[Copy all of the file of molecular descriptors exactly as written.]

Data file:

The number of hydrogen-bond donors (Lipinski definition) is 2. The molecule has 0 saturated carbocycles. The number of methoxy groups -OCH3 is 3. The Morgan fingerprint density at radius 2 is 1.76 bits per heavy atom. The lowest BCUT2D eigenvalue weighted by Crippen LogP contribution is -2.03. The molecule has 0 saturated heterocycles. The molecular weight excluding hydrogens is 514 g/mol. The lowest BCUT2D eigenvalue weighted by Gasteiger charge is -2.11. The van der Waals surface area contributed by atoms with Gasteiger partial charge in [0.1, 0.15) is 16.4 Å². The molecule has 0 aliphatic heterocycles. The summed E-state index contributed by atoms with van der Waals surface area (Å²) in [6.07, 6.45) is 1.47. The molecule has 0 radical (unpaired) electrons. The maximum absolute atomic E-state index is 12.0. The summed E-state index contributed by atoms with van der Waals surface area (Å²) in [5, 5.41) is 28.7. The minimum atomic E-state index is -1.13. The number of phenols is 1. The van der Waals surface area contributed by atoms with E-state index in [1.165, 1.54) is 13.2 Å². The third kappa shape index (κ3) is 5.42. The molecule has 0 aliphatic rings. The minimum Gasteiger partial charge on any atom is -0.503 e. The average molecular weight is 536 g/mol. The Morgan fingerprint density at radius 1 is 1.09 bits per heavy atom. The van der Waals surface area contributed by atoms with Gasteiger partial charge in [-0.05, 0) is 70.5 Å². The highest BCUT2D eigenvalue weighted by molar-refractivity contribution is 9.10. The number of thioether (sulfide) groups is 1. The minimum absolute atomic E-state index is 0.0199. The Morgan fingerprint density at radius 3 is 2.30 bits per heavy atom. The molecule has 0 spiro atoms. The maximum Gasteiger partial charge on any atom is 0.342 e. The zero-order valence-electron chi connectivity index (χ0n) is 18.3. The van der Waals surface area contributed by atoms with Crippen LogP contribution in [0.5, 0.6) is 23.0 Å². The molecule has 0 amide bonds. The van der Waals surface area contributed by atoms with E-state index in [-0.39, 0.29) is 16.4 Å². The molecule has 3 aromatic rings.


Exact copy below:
The number of hydrogen-bond donors (Lipinski definition) is 2. The molecule has 0 saturated carbocycles. The number of methoxy groups -OCH3 is 3. The Morgan fingerprint density at radius 2 is 1.76 bits per heavy atom. The lowest BCUT2D eigenvalue weighted by Crippen LogP contribution is -2.03. The molecule has 0 saturated heterocycles. The molecular weight excluding hydrogens is 514 g/mol. The lowest BCUT2D eigenvalue weighted by Gasteiger charge is -2.11. The van der Waals surface area contributed by atoms with Gasteiger partial charge in [0.1, 0.15) is 16.4 Å². The molecule has 0 aliphatic heterocycles. The summed E-state index contributed by atoms with van der Waals surface area (Å²) in [6.07, 6.45) is 1.47. The molecule has 0 radical (unpaired) electrons. The maximum absolute atomic E-state index is 12.0. The summed E-state index contributed by atoms with van der Waals surface area (Å²) in [5, 5.41) is 28.7. The minimum atomic E-state index is -1.13. The number of phenols is 1. The van der Waals surface area contributed by atoms with E-state index in [1.165, 1.54) is 13.2 Å². The third kappa shape index (κ3) is 5.42. The molecule has 0 aliphatic rings. The minimum Gasteiger partial charge on any atom is -0.503 e. The average molecular weight is 536 g/mol. The Morgan fingerprint density at radius 1 is 1.09 bits per heavy atom. The van der Waals surface area contributed by atoms with Gasteiger partial charge in [-0.05, 0) is 70.5 Å². The highest BCUT2D eigenvalue weighted by molar-refractivity contribution is 9.10. The number of thioether (sulfide) groups is 1. The minimum absolute atomic E-state index is 0.0199. The Morgan fingerprint density at radius 3 is 2.30 bits per heavy atom. The molecule has 0 spiro atoms. The maximum Gasteiger partial charge on any atom is 0.342 e. The zero-order valence-electron chi connectivity index (χ0n) is 18.3. The van der Waals surface area contributed by atoms with Crippen LogP contribution in [0.5, 0.6) is 23.0 Å². The molecule has 0 amide bonds. The van der Waals surface area contributed by atoms with E-state index in [-0.39, 0.29) is 16.4 Å². The molecule has 3 aromatic rings.